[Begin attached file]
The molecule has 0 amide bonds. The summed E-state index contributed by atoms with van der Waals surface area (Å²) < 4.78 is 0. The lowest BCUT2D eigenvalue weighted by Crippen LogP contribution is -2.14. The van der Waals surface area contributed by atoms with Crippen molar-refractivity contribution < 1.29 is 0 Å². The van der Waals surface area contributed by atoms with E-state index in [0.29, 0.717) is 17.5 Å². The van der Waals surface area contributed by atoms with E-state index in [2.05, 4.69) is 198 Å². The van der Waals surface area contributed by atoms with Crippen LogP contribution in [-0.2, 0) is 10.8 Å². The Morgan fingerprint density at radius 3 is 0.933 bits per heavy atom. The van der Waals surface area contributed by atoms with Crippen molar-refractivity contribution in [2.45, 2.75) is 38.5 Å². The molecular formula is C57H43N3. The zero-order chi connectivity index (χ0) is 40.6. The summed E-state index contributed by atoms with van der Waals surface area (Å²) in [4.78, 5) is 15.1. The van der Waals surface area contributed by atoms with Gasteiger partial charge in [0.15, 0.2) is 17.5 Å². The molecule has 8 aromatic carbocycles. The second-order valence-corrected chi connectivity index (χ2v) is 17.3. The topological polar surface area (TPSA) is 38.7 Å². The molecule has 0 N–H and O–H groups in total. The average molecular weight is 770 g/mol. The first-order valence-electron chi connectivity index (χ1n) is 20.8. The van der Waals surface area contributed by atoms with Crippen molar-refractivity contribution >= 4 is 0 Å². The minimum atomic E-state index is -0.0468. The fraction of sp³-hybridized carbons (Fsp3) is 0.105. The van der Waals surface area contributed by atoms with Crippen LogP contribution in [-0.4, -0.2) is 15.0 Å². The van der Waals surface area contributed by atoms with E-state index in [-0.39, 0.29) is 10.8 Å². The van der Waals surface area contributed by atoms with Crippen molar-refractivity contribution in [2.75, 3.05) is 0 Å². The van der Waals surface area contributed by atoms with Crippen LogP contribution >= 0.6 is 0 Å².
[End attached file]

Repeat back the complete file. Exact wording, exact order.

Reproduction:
The molecule has 0 amide bonds. The summed E-state index contributed by atoms with van der Waals surface area (Å²) < 4.78 is 0. The lowest BCUT2D eigenvalue weighted by Crippen LogP contribution is -2.14. The van der Waals surface area contributed by atoms with Crippen molar-refractivity contribution < 1.29 is 0 Å². The van der Waals surface area contributed by atoms with E-state index in [0.29, 0.717) is 17.5 Å². The van der Waals surface area contributed by atoms with E-state index in [2.05, 4.69) is 198 Å². The van der Waals surface area contributed by atoms with Crippen LogP contribution in [-0.2, 0) is 10.8 Å². The Morgan fingerprint density at radius 3 is 0.933 bits per heavy atom. The van der Waals surface area contributed by atoms with Crippen molar-refractivity contribution in [2.45, 2.75) is 38.5 Å². The molecular formula is C57H43N3. The zero-order chi connectivity index (χ0) is 40.6. The summed E-state index contributed by atoms with van der Waals surface area (Å²) in [4.78, 5) is 15.1. The van der Waals surface area contributed by atoms with Gasteiger partial charge in [0.15, 0.2) is 17.5 Å². The molecule has 8 aromatic carbocycles. The second-order valence-corrected chi connectivity index (χ2v) is 17.3. The topological polar surface area (TPSA) is 38.7 Å². The molecule has 0 N–H and O–H groups in total. The average molecular weight is 770 g/mol. The first-order valence-electron chi connectivity index (χ1n) is 20.8. The van der Waals surface area contributed by atoms with Crippen molar-refractivity contribution >= 4 is 0 Å². The minimum atomic E-state index is -0.0468. The fraction of sp³-hybridized carbons (Fsp3) is 0.105. The van der Waals surface area contributed by atoms with Crippen LogP contribution in [-0.4, -0.2) is 15.0 Å². The van der Waals surface area contributed by atoms with E-state index in [-0.39, 0.29) is 10.8 Å². The van der Waals surface area contributed by atoms with Crippen molar-refractivity contribution in [2.75, 3.05) is 0 Å². The van der Waals surface area contributed by atoms with Crippen LogP contribution >= 0.6 is 0 Å².